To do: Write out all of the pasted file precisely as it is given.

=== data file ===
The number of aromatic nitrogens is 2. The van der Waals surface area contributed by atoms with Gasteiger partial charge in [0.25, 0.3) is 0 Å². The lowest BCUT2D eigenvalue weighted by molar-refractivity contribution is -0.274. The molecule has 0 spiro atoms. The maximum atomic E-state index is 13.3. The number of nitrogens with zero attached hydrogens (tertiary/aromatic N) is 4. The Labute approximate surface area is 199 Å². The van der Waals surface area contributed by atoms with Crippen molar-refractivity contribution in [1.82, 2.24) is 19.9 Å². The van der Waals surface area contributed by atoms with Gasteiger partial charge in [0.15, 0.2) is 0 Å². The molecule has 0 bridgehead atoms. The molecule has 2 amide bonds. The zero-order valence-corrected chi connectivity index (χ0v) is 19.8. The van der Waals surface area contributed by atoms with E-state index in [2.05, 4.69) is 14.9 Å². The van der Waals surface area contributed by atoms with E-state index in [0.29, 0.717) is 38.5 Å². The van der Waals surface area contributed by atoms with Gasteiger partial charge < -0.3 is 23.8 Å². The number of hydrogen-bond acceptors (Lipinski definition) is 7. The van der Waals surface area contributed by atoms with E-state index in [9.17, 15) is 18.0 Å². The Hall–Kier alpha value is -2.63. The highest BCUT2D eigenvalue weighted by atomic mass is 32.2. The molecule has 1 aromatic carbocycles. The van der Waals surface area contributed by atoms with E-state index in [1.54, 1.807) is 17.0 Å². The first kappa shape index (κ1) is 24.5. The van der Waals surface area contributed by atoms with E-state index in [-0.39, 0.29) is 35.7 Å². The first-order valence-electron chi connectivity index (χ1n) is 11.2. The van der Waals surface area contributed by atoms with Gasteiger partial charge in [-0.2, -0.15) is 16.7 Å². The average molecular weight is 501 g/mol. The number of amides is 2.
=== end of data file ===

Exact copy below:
The number of aromatic nitrogens is 2. The van der Waals surface area contributed by atoms with Gasteiger partial charge in [0.25, 0.3) is 0 Å². The lowest BCUT2D eigenvalue weighted by molar-refractivity contribution is -0.274. The molecule has 0 spiro atoms. The maximum atomic E-state index is 13.3. The number of nitrogens with zero attached hydrogens (tertiary/aromatic N) is 4. The Labute approximate surface area is 199 Å². The van der Waals surface area contributed by atoms with Crippen molar-refractivity contribution in [1.82, 2.24) is 19.9 Å². The van der Waals surface area contributed by atoms with Gasteiger partial charge in [0.15, 0.2) is 0 Å². The molecule has 0 bridgehead atoms. The molecule has 2 amide bonds. The zero-order valence-corrected chi connectivity index (χ0v) is 19.8. The van der Waals surface area contributed by atoms with E-state index in [2.05, 4.69) is 14.9 Å². The van der Waals surface area contributed by atoms with E-state index in [0.29, 0.717) is 38.5 Å². The van der Waals surface area contributed by atoms with Gasteiger partial charge < -0.3 is 23.8 Å². The number of hydrogen-bond acceptors (Lipinski definition) is 7. The van der Waals surface area contributed by atoms with E-state index in [9.17, 15) is 18.0 Å². The Hall–Kier alpha value is -2.63. The highest BCUT2D eigenvalue weighted by atomic mass is 32.2. The molecule has 1 aromatic carbocycles. The van der Waals surface area contributed by atoms with E-state index in [1.54, 1.807) is 17.0 Å². The first kappa shape index (κ1) is 24.5. The van der Waals surface area contributed by atoms with E-state index in [-0.39, 0.29) is 35.7 Å². The first-order valence-electron chi connectivity index (χ1n) is 11.2. The van der Waals surface area contributed by atoms with Gasteiger partial charge in [-0.2, -0.15) is 16.7 Å². The average molecular weight is 501 g/mol. The number of amides is 2.